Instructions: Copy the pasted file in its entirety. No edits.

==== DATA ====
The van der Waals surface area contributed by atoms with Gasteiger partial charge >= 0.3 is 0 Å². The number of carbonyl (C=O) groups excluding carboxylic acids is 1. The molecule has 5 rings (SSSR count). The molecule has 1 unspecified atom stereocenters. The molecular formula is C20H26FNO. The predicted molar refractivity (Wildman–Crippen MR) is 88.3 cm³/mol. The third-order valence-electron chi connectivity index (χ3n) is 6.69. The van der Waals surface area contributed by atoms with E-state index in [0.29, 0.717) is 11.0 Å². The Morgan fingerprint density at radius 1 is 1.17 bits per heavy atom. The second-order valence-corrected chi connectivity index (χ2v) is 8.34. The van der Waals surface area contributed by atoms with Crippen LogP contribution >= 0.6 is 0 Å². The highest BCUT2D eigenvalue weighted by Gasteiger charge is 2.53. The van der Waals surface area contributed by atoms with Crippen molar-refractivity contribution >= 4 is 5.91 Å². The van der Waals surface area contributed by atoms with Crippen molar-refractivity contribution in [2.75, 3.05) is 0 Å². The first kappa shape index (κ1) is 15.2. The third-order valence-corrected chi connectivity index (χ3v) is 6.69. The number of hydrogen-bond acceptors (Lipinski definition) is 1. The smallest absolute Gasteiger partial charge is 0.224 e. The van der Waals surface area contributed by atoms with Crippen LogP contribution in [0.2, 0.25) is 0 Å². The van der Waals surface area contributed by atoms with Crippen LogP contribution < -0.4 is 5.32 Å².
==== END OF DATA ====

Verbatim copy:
The van der Waals surface area contributed by atoms with Gasteiger partial charge >= 0.3 is 0 Å². The number of carbonyl (C=O) groups excluding carboxylic acids is 1. The molecule has 5 rings (SSSR count). The molecule has 1 unspecified atom stereocenters. The molecular formula is C20H26FNO. The predicted molar refractivity (Wildman–Crippen MR) is 88.3 cm³/mol. The third-order valence-electron chi connectivity index (χ3n) is 6.69. The van der Waals surface area contributed by atoms with E-state index in [0.29, 0.717) is 11.0 Å². The Morgan fingerprint density at radius 1 is 1.17 bits per heavy atom. The second-order valence-corrected chi connectivity index (χ2v) is 8.34. The van der Waals surface area contributed by atoms with Crippen LogP contribution >= 0.6 is 0 Å². The highest BCUT2D eigenvalue weighted by Gasteiger charge is 2.53. The van der Waals surface area contributed by atoms with Crippen molar-refractivity contribution >= 4 is 5.91 Å². The van der Waals surface area contributed by atoms with Crippen molar-refractivity contribution in [2.75, 3.05) is 0 Å². The first kappa shape index (κ1) is 15.2. The third-order valence-corrected chi connectivity index (χ3v) is 6.69. The number of hydrogen-bond acceptors (Lipinski definition) is 1. The smallest absolute Gasteiger partial charge is 0.224 e. The van der Waals surface area contributed by atoms with Crippen LogP contribution in [0.2, 0.25) is 0 Å². The van der Waals surface area contributed by atoms with Crippen LogP contribution < -0.4 is 5.32 Å².